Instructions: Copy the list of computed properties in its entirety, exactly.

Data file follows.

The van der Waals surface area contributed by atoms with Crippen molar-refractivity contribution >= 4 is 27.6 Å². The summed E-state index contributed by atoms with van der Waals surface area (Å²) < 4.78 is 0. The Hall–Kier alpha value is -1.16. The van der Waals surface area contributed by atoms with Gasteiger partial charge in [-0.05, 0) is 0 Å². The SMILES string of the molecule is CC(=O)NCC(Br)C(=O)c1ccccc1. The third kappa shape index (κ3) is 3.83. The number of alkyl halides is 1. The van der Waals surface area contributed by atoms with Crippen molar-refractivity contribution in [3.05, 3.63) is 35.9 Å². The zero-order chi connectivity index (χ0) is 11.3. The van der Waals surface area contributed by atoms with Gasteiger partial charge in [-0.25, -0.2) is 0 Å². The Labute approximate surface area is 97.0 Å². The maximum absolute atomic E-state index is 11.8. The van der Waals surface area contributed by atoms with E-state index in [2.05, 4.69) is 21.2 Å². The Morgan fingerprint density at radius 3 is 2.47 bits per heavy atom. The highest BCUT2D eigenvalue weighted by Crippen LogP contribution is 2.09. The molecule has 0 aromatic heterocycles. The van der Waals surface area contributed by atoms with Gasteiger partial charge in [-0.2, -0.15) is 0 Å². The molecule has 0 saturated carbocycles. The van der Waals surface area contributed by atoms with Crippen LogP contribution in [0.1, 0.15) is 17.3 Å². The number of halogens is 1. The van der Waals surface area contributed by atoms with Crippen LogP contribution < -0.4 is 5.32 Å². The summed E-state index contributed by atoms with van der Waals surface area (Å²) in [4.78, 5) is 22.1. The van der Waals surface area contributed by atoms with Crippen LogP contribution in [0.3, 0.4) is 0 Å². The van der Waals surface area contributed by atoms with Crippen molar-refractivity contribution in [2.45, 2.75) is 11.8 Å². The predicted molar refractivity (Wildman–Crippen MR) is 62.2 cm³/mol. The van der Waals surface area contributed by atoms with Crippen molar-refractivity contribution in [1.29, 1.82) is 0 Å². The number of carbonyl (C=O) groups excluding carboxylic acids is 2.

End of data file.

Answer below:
The van der Waals surface area contributed by atoms with Crippen molar-refractivity contribution >= 4 is 27.6 Å². The summed E-state index contributed by atoms with van der Waals surface area (Å²) < 4.78 is 0. The Hall–Kier alpha value is -1.16. The van der Waals surface area contributed by atoms with Gasteiger partial charge in [-0.05, 0) is 0 Å². The SMILES string of the molecule is CC(=O)NCC(Br)C(=O)c1ccccc1. The third kappa shape index (κ3) is 3.83. The number of alkyl halides is 1. The van der Waals surface area contributed by atoms with Crippen molar-refractivity contribution in [3.05, 3.63) is 35.9 Å². The zero-order chi connectivity index (χ0) is 11.3. The van der Waals surface area contributed by atoms with Gasteiger partial charge in [-0.25, -0.2) is 0 Å². The Labute approximate surface area is 97.0 Å². The maximum absolute atomic E-state index is 11.8. The van der Waals surface area contributed by atoms with E-state index in [2.05, 4.69) is 21.2 Å². The Morgan fingerprint density at radius 3 is 2.47 bits per heavy atom. The highest BCUT2D eigenvalue weighted by Crippen LogP contribution is 2.09. The molecule has 0 aromatic heterocycles. The van der Waals surface area contributed by atoms with Gasteiger partial charge in [-0.2, -0.15) is 0 Å². The molecule has 0 saturated carbocycles. The van der Waals surface area contributed by atoms with Crippen LogP contribution in [0.1, 0.15) is 17.3 Å². The number of halogens is 1. The van der Waals surface area contributed by atoms with Crippen LogP contribution < -0.4 is 5.32 Å². The summed E-state index contributed by atoms with van der Waals surface area (Å²) in [4.78, 5) is 22.1. The van der Waals surface area contributed by atoms with Crippen LogP contribution in [0.3, 0.4) is 0 Å². The van der Waals surface area contributed by atoms with Crippen molar-refractivity contribution in [2.45, 2.75) is 11.8 Å². The predicted molar refractivity (Wildman–Crippen MR) is 62.2 cm³/mol. The van der Waals surface area contributed by atoms with Crippen molar-refractivity contribution in [1.29, 1.82) is 0 Å². The number of carbonyl (C=O) groups excluding carboxylic acids is 2.